Chuck: That’s true. Let’s take a look at the vocabulary for this lesson.
Chuck: The first word is?
Judith: [Schlange]
Chuck: “Snake, queue” or “line” as in a line that you’re wait in.
Judith: [Schlange, die Schlange] this word is feminine and the plural is [Schlangen].
Chuck: Next?
Judith: [Schalter]
Chuck: “Counter, desk” or a “switch”.
Judith: [Schalter, der Schalter] and the plural is the same.
Chuck: Next?
Judith: [Automat]
Chuck: “Automat” or “machine”
Judith: [Automat, der Automat] and the plural is [Automaten]
Chuck: Next?
Judith: [Briefkasten]
Chuck: “Mailbox”
Judith: [Briefkasten, der Briefkasten] and the plural is [Briefkästen] with an “e”.
Chuck: Next?
Judith: [auswählen]
Chuck: “To select”
Judith: [auswählen, auswählen] and the [aus] splits off.
Chuck: Next?
Judith: [was für]
Chuck: “What kind of?”
Judith: [was für] and it would usually put an [ein] or [einer] after that if the noun is not plural.
Chuck: Next?
Judith: [verschicken]
Chuck: “To send out” or “to mail”
Judith: [verschicken, verschicken]
Chuck: Next?
Judith: [Porto]
Chuck: “Postage”
Judith: [Porto, das Porto]
Chuck: Next?
Judith: [Bildschirm]
Chuck: “Screen” or “monitor”
Judith: [Bildschirm, der Bildschirm] and the plural is [Bildschirme].
Chuck: Next?
Judith: [Seite]
Chuck: “Side” or “page”.
Judith: [Seite, die Seite] and plural is [Seiten]
Chuck: Next?
Judith: [gesamt]
Chuck: “Entire, total” or “overall”.
Judith: [gesamt, gesamt]
Chuck: Next?
Judith: [Preis]
Chuck: “Price” or “prize”.
Judith: [Preis, der Preis] and the plural is [Preise].
Chuck: Next?
Judith: [Rückgeld]
Chuck: “Change” as in money.
Judith: [Rückgeld, das Rückgeld] this word is neutral.
Chuck: Next?
Judith: [passend]
Chuck: “Fitting” or “suitable”
Judith: [passend, passend]
Chuck: Let’s have a closer look at the usage for some of the words and phrases from this lesson.
Judith: The first phrase is [Macht nichts]
Chuck: This literally means “Doesn’t make anything” but it really means “Doesn’t matter”.
Judith: [Macht nichts] also, let’s have a look at the compound nouns in today’s vocabulary. For example, [Briefkasten] .
Chuck: “Mailbox”
Judith: Yeah, it’s a combination of [Brief]
Chuck: “Letter”
Judith: And [Kasten]
Chuck: “Box”. Logical, isn’t it?
Judith: There’s also [Bildschirm].
Chuck: “Screen”
Judith: This one is less logical. It’s a combination of [Bild]
Chuck: “Picture”
Judith: And [Schirm].
Chuck: “Umbrella”. A picture umbrella? That’s kind of cute actually.
Judith: It is. And finally, [Rückgeld] it’s a combination of [zurück]
Chuck: “Back”.
Judith: And [Geld]
Chuck: “Money”
Judith: It’s money that you get back.
Chuck: You get “back money”!

Lesson focus

Chuck: This lesson is about higher numbers. We’ve seen a few, but now it’s time to learn the rule.
Judith: Yes. One thing is, we’ve already talked about numbers up to ten, [zehn] then there’s [elf]
Chuck: “Eleven”.
Judith: [zwölf]
Chuck: “Twelve”
Judith: And after that, you just put the word for the German number and add [zehn]
Chuck: So what are they, then?
Judith: [dreizehn, vierzehn, fünfzehn, sechzehn, siebzehn, achtzehn, neunzehn]
Chuck: Hey, I caught a mistake, you didn’t say [siebezehn]
Judith: Yeah, it’s a bit easier saying [siebzehn] instead of [siebezehn], and also I said [sechzehn] instead of [sechszehn] because that’s so hard to pronounce.
Chuck: Wait, can you say [siebezehn] or is that just wrong?
Judith: No, no, it’s wrong. You say [siebzehn].
Chuck: Okay. So watch out for that. Well, are you going to go on or they only get up to 19 today?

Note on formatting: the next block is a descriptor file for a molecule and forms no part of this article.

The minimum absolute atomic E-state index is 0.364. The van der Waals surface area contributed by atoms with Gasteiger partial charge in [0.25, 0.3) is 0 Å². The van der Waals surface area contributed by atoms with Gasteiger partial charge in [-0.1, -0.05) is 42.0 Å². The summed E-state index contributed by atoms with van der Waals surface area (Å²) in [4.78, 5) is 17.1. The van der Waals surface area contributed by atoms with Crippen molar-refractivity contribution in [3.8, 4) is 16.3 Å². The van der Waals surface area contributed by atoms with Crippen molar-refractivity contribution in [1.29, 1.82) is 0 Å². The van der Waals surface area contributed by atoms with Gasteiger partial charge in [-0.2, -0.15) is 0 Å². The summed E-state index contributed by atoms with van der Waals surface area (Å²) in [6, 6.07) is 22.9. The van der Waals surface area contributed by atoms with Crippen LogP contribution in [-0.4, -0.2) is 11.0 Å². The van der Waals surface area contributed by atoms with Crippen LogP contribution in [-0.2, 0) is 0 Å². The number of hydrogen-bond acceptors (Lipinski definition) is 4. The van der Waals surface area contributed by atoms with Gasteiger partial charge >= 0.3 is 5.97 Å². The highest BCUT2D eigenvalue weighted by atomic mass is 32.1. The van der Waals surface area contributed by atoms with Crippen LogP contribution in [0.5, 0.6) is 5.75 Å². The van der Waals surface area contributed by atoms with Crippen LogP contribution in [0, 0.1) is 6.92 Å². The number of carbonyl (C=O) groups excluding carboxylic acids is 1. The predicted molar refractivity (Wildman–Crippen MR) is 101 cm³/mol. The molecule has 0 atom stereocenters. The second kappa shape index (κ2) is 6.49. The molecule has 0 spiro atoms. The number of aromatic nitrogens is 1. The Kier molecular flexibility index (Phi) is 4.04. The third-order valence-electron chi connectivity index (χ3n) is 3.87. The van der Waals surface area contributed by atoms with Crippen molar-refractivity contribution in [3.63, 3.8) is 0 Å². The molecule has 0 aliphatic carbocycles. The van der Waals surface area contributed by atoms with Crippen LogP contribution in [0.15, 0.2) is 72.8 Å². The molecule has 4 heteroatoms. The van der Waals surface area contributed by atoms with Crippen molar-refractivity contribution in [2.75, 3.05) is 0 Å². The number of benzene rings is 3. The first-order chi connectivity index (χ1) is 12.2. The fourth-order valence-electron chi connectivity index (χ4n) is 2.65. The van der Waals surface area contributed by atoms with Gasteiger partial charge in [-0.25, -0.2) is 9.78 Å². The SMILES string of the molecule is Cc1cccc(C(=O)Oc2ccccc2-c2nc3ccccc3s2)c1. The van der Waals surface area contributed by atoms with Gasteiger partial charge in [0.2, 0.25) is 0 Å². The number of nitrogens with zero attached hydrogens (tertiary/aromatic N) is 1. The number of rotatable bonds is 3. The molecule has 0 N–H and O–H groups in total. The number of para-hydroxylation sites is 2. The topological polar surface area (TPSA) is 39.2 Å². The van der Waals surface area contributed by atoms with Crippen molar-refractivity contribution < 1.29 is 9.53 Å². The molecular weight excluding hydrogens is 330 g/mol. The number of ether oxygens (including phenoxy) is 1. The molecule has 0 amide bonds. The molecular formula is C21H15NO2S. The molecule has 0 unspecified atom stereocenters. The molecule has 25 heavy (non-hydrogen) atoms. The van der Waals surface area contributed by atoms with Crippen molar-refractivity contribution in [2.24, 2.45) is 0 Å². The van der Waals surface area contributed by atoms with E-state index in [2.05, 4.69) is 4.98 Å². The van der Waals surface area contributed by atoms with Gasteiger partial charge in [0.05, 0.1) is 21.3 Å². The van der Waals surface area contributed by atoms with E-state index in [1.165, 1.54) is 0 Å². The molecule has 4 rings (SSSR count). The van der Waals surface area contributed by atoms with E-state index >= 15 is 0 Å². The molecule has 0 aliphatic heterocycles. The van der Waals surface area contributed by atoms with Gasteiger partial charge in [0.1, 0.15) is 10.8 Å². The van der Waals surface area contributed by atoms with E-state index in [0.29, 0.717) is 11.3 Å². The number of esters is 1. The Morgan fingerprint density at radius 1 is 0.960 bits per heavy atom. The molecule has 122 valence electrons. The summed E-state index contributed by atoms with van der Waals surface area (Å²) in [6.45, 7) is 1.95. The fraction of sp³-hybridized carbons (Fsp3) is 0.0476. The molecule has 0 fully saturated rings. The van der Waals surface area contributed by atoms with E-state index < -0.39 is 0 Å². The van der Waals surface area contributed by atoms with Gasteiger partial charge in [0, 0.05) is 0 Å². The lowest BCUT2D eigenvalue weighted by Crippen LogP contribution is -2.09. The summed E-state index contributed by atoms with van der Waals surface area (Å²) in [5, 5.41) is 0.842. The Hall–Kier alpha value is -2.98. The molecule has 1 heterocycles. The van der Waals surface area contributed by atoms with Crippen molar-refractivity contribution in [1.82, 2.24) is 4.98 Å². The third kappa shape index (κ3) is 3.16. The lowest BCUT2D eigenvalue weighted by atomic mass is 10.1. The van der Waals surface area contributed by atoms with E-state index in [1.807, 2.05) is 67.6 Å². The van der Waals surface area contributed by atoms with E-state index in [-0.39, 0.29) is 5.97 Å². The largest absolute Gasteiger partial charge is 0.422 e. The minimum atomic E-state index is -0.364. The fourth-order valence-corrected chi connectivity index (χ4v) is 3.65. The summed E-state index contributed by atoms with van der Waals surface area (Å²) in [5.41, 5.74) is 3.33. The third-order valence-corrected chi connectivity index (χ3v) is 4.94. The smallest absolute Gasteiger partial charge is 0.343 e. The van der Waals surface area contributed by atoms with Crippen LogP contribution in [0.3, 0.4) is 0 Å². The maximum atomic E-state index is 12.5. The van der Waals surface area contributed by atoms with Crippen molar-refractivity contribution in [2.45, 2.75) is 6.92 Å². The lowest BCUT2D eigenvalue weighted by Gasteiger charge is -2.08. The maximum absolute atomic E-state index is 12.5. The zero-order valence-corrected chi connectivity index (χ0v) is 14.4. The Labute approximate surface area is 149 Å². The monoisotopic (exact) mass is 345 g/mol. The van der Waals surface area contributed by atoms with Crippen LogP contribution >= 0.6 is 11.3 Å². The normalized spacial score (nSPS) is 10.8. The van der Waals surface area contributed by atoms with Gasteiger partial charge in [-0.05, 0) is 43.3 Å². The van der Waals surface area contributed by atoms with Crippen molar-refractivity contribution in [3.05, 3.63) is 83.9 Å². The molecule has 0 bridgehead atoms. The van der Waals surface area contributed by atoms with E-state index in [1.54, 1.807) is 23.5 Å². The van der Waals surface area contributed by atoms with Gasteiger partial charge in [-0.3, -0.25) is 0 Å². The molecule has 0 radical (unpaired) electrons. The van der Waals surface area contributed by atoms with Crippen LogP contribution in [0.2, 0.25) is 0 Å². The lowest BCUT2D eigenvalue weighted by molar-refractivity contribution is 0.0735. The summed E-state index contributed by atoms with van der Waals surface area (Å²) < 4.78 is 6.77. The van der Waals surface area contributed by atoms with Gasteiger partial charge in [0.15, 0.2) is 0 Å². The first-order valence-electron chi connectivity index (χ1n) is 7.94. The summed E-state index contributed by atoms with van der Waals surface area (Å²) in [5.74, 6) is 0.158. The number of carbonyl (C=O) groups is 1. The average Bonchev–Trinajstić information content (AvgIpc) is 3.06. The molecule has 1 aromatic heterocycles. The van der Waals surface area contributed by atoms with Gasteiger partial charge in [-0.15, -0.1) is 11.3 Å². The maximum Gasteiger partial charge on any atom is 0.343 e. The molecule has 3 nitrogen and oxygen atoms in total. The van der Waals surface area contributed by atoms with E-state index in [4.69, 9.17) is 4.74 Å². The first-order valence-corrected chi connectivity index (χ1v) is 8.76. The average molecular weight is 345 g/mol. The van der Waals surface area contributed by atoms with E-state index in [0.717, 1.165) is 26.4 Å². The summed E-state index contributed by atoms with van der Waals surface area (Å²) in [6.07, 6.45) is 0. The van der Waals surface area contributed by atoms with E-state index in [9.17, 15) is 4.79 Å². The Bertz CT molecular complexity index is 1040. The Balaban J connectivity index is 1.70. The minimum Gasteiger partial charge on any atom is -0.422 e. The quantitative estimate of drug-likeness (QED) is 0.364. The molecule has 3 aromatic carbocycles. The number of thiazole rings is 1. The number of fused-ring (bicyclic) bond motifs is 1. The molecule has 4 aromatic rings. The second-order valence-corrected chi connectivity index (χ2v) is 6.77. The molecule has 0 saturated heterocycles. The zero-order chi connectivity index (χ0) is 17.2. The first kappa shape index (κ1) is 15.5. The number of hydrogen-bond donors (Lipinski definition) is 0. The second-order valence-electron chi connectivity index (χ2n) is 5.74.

Judith: No, no. Actually, I want to cover all the rest of the numbers today. So -
Chuck: All of them? That’s a long lesson! I can’t wait to get to them all!
Judith: Fortunately they’re very regular. So, next is [zwanzig]
Chuck: “Twenty”
Judith: [dreißig]
Chuck: “Thirty”
Judith: [vierzig]
Chuck: “Forty”
Judith: And from then on, the remaining numbers always consist of a base number that you already know like [vier, fünf, sechs] and so on and then the ending [zig] that is “z,i,g”.
Chuck: But you get [siebzig], right?
Judith: Yeah. And [sechzig] and not [sechszig] though. You get the idea. I’m making it easy.
Chuck: Also note that counting with these can be a bit weird at first, because Germans would say the equivalent of, well “one and twenty, two and twenty, three and twenty”.
Judith: [einundzwanzig, zweiundzwanzig, dreiundzwanzig]
Chuck: And so on.
Judith: Yeah, but if you’ve read Jane Austen, you will notice that in Old English, it was done the same way.
Chuck: You and your Jane Austen. So, that gets up to 99. I thought you promised us all the numbers.
Judith: Yes, after 99 you’ll need the number [hundert].
Chuck: That’s not hard.
Judith: Yeah, it’s almost the same as in English, [hundert], “hundred”. And [zweihundert]
Chuck: “200”
Judith: Yes and [vierhundertfünfzig]
Chuck: “450”
Judith: Mm-hmm, and so on. It’s really easy. And same for thousands. The German word is [tausend]. This way, you can describe a whole lot of numbers, even [fünftausendvierhundertzweiunddreißig].
Chuck: “5432”. Or should we say “Five thousand, four hundred, two and thirty”?
Judith: Yes. [fünftausendvierhundertzweiunddreißig].
Chuck: Okay, and what’s next? There’s still a lot of numbers left [Judith].
Judith: Well, there’s [zehntausend], “ten thousand” [hunderttausend]
Chuck: Well, I guess we’re out of time for today.
Judith: [eine Million, eine Milliarde] -


Chuck: Before we go, we wanna tell you about a way to improve your pronunciation drastically.
Judith: With voice recording tool.
Chuck: Yes, the voice recording tool.
Judith: Record your voice with a click of a button.
Chuck: Then play it back just as easily.
Judith: Record and listen.
Chuck: Then compare it to the native speakers.
Judith: And adjust your pronunciation.
Chuck: This will help you improve your pronunciation fast, especially if you want to count really, really high numbers! So, see you next week!
Judith: Bis nächste Woche.